• We select the most interesting to post process in ACR/photoshop using workflow II, with a discussion of the rationale behind it
  • Any subscriber questions are answered
  • In addition, I postprocess images of my own so you can see the complete workflow from capture and conception to completion – to see how the complete ‘idea’ comes together (i.e. capture with previsualized output)

Each weekly video will run for ~1h15min.

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Photoessay: Paradise Lost, part I: the daydream

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What if inanimate objects had a soul? Hopes, dreams, lives, consciousness, a feeling of purpose? Do they have salad days? What happens when they retire, descend into old age and start to feel their mortality? How does a retirement community for Air Force aircraft feel?

Paradise Lost is a project I’ve been working on for the last few months that attempts to answer some of these questions in a photographic interpretation. At some point, I’ll expand this to include other machinery – mining equipment would be fantastic (but tricky to access) and cars are probably the next logical steep (and easier to execute). The first part of the series is supposed to evoke feelings of daydreaming, wistfulness and a nostalgia for golden days past. I’m once again experimenting with the metaphor of clouds as insubstantial fleeting thoughts (first encountered in The Dreamscape Project). Enjoy! MT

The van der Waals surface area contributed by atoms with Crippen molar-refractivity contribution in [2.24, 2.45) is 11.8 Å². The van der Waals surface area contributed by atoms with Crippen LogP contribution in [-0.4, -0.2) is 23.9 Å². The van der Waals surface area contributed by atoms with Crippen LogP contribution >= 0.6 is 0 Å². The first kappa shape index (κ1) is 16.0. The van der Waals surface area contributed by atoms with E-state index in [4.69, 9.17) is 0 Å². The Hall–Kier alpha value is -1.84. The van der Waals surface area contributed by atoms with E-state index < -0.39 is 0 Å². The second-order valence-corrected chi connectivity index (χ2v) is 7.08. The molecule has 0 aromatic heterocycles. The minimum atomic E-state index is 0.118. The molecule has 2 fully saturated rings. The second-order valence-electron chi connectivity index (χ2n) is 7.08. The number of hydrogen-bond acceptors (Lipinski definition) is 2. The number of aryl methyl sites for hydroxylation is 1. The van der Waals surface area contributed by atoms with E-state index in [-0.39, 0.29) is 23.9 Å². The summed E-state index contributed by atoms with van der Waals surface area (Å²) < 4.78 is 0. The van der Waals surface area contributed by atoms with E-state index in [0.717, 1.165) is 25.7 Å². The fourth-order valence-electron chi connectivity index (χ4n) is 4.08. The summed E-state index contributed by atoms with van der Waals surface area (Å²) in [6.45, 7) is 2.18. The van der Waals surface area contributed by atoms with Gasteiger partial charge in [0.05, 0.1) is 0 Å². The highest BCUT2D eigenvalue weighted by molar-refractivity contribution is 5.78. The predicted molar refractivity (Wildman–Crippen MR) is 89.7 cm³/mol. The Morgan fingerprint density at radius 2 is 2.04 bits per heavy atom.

This series was shot with a Sony A7RII and Zeiss 1.8/55 FE and 1.8/85 Batis lenses.

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Photoessay: Details of Aalen

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For a relatively small town in Germany, Aalen has quite a few little interesting architectural details – certainly enough to make for a morning’s worth of abstracts in the right light. For the curious, though I mostly shoot in this ‘abstracted form’ style* for myself as eye training for still life or structuring product shots, the architectural details are also frequently commissioned by clients – so there is some commercial applicability…

*All elements decompose to just color, shape and light

This series was shot with a Sony A7RII, Zeiss Batis 1.8/85, and Contax Zeiss 2.8/35 PC Distagon.

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The portfolio

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MT’s architecture master portfolio

Following on from the previous articles on curation and how to approach a project, I thought I’d conclude with a slightly different look at the same thing: the portfolio. We hear that word bandied about quite a lot amongst photographers and clients too: ‘Send me your portfolio’, or ‘That image is good enough to go in the portfolio’, or ‘Here’s my client portfolio’. What does it actually mean? How can we use it to our advantage?